Contextually, eras matter. Championships matter most.
So the idea of this article is not to project the perceived future greatness of Cowboys’ QB Dak Prescott.

This is merely a mathematical inevitability, that can be seen from miles away. Dak Prescott is going to absolutely wipe clean the ledger of all Cowboys’ quarterbacking records, and he may have it done before he completes his next contract. Like him or not, it’s time to get used to the idea of seeing Dak Prescott atop the franchise career leaders list for just about every measure of quarterbacking.

It doesn’t really seem right that a franchise with the rich history of the Dallas Cowboys has never had an all-time great QB from a career statistical standpoint. Sure Roger Staubach and Troy Aikman are rightfully mentioned among the greats, but the Cowboys have never had that John Elway or Brett Favre type of QB who played a decade and a half just racking up cumulative stats.

Troy Aikman is the Cowboys career leader in QB starts with 165. Tony Romo who owns virtually all of the Cowboys quarterbacking records started only 156 games. Dak Prescott has a fair shot to wipe them both out in just 5 more seasons (131 career games), and clearing them out within 6 more seasons (148 career games) is a mere formality. Health permitting, Dak Prescott will rule the Cowboys record books.

As previously stated, eras do absolutely matter. Staubach played in the stone ages when yards, touchdowns, and even completions were much harder to come by. Aikman played in a more advanced offensive era, but still a stone age of sorts when compared to today’s game. Romo’s career began when NFL offense really started to enter a sharp uptick and ended the same year Prescott’s began. Nonetheless, when all is said and done, Prescott will have enjoyed a more favorable environment within which to build his career statistical resume.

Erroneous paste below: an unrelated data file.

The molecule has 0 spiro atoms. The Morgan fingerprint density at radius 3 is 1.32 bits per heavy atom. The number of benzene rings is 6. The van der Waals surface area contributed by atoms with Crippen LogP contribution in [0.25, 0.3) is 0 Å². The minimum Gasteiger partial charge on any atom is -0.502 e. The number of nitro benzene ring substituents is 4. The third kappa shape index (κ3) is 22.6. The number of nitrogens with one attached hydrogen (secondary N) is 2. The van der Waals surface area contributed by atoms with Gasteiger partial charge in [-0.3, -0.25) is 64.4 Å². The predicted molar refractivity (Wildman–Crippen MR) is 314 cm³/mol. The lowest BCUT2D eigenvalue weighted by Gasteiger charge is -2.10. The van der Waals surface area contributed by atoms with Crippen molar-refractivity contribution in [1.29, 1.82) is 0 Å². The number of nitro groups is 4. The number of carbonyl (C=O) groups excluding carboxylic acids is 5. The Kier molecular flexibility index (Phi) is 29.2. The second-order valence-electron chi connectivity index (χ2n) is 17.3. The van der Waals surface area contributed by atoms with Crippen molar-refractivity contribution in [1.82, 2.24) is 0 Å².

In 2020, we have better stats to quantify the quality of quarterbacking (QBR, CPOE, EPA, etc.), and Dak Prescott shakes grades out very well in those as well. However, when the average fans dig into a player’s career, volume stats are still the primary measure.

Let’s have a look at franchise leader Tony Romo’s volume numbers, and also where Prescott sits after 4 seasons as the Cowboys starting signal-caller.

Tony Romo

  • 156 games
  • 34,183 yards
  • 2,829 completions (4,335 attempts, 65.3%)
  • 248 TD / 117 INT (2.7%)

Dak Prescott

  • 64 games
  • 15,778 yards
  • 1,363 completions (2071 attempts, 65.8%)
  • 97 TD / 36 INT (1.7%)

For Prescott to have Romo cleaned out in 6 more seasons, and be the Cowboys’ undisputed all-time passing leader, Prescott’s average season would need to look like this or better:

244-373, 3,067 yards, 25.3 TD, and less than 13.5 INT per season to stay under Romo’s career total of 117.